~ Academic Monkey
I’m five years into my tenure clock at a mid-size R1 school in the Midwest. I have a good job. The pay isn’t great, but I’m relatively sure I’ll get tenure. Students are very good to me, my colleagues are fantastic, and I’ve had some luck with grants and publications that make everything look good. I'm pretty happy here. But I have a problem: money. Well, money, and love.
Three years ago, my partner of 16 years was diagnosed with a mental illness. The details don’t really matter, and I refuse to give up on him now that he is seeking treatment. However, before we realized what was going on, he did some things that were not responsible. He opened a lot of credit cards and took out a few loans – in my name as well as his – and before I was aware of his mental illness, he was $86,000 in debt. We didn’t have a lot of money and now the debt has ballooned to $130,000. He is now in treatment and I am doing my best to pay down this money while he gets the help he needs.
The thing is, I have been offered a single-year job in private industry that would pay me more than $150,000 next year. It’s a single-year opportunity, it involves working in the Middle East, and when it’s done I would have to come home again. If I took it, I would be able to get out of this debt and move past the terrible thing my partner did to me; to us. At the same time, if I take it, then I will have to get off the tenure track and I’m worried that I will never get my chance again.
This job is about triple my normal pay and it would really mean a different life for me. But the sacrifice would include giving up something so valuable: a tenure-track job near my family at a good school with great colleagues. What should I do?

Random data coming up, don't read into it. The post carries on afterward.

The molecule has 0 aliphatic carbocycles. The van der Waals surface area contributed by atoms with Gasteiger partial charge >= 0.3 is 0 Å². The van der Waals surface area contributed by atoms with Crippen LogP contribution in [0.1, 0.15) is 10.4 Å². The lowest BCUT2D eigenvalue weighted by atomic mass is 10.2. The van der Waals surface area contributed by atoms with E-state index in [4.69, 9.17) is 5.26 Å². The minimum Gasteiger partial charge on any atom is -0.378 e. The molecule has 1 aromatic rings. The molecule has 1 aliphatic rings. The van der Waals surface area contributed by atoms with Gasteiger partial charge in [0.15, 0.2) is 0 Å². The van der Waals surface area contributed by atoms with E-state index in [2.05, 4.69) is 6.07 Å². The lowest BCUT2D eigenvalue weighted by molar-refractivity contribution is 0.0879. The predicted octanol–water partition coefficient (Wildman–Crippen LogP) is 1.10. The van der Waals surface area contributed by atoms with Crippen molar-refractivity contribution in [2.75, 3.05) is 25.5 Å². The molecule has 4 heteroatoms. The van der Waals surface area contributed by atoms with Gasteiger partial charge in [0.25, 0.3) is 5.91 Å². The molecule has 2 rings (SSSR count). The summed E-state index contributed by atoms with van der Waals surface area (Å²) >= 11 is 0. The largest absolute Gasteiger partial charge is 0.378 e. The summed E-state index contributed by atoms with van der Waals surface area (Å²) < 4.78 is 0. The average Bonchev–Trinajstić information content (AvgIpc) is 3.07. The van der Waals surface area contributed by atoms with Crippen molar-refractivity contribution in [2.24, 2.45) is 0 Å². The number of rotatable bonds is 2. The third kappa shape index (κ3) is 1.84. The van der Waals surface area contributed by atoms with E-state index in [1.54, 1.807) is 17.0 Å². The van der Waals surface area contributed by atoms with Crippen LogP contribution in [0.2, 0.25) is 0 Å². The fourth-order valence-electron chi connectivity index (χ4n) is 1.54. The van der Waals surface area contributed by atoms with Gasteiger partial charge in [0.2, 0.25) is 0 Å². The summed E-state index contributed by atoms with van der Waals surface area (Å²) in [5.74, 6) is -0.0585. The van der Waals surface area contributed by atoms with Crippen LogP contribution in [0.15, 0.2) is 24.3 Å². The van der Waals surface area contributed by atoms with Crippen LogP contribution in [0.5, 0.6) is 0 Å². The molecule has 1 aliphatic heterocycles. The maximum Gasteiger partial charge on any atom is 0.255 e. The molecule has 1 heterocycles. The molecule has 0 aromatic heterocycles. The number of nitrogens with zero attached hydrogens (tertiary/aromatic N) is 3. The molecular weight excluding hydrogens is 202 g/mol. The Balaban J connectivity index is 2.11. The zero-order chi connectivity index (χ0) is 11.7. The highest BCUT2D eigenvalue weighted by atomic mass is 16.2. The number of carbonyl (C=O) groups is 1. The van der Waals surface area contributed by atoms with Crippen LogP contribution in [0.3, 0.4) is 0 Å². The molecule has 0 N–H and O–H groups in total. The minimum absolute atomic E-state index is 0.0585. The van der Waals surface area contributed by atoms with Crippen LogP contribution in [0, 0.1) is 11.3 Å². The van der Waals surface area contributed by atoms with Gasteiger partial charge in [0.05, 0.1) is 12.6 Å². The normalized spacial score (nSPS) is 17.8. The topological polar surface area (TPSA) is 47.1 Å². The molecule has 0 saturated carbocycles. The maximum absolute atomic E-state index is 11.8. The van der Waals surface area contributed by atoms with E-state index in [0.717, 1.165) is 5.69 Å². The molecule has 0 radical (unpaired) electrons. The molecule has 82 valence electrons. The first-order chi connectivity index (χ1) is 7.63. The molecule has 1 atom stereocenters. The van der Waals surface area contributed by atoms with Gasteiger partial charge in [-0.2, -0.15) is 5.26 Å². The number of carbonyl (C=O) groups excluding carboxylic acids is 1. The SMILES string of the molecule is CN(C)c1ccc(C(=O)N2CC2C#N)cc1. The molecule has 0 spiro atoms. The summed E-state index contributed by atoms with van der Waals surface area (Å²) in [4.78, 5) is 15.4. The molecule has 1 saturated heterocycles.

It’s something really special to read about such a profound violation followed by a steady commitment to the violator.
There is an answer to your problem as you frame it, but before I get to that, you really need to ask yourself: is this really your problem? You have chosen to become partners with someone who is disabled with an unnamed mental illness. Many people do this; I love many people who struggle with mental illness. But this partner took out loans in your name, stole your identity, and destroyed your credit. I am very sympathetic to your situation, but it seems less of a “partnership” and more of a “gross violation that is grounds for breaking up and never talking ever again.”
You need to take a step back before shelling out all this money and sacrificing your career for something someone else has done. You're not yet tenured, yet you've been with this person for 16 years. I'm going to guess that you met as teenagers and the formative moment of your life is making it difficulty for you to imagine life without that influence.
I promise you: breaking up with hurt, but you will survive and look back and realize that this was not a good relationship. But this is not what you want to hear. You want a solution.
The answer here is that you should explore an option to see if you can take a leave of absence for a single year. You indicate that you are in good standing with your tenure committee. You might be able to take advantage of family leave in order to deal with this financial crisis. They might extend your clock by a single year, especially considering the magic words of “mental illness” and “fiscal crisis.” See if HR or Administration can help you navigate this situation with lesser-known policies for professors with cancer, ailing parents, or other challenges. Alternatively, if you are really in good with your chair, you might be permitted to convert your courses online for a single year while going abroad to this opportunity. It would be a terribly tough year, but you could pull off a $200,000 year before returning to your tenure clock.
If your school does not have such programs, then I would recommend staying at the tenure track and looking into a side job like online teaching. Tenure is too much of a diamond to give it up; you could even explore other, better-paying jobs later *after* you are tenured. But extra jobs really isn’t the ideal, is it. The ideal would be to exonerate yourself from this debt by separating from this partner and reporting his actions to the authorities so that you can expunge this debt in court and move on with your life.
Think about it.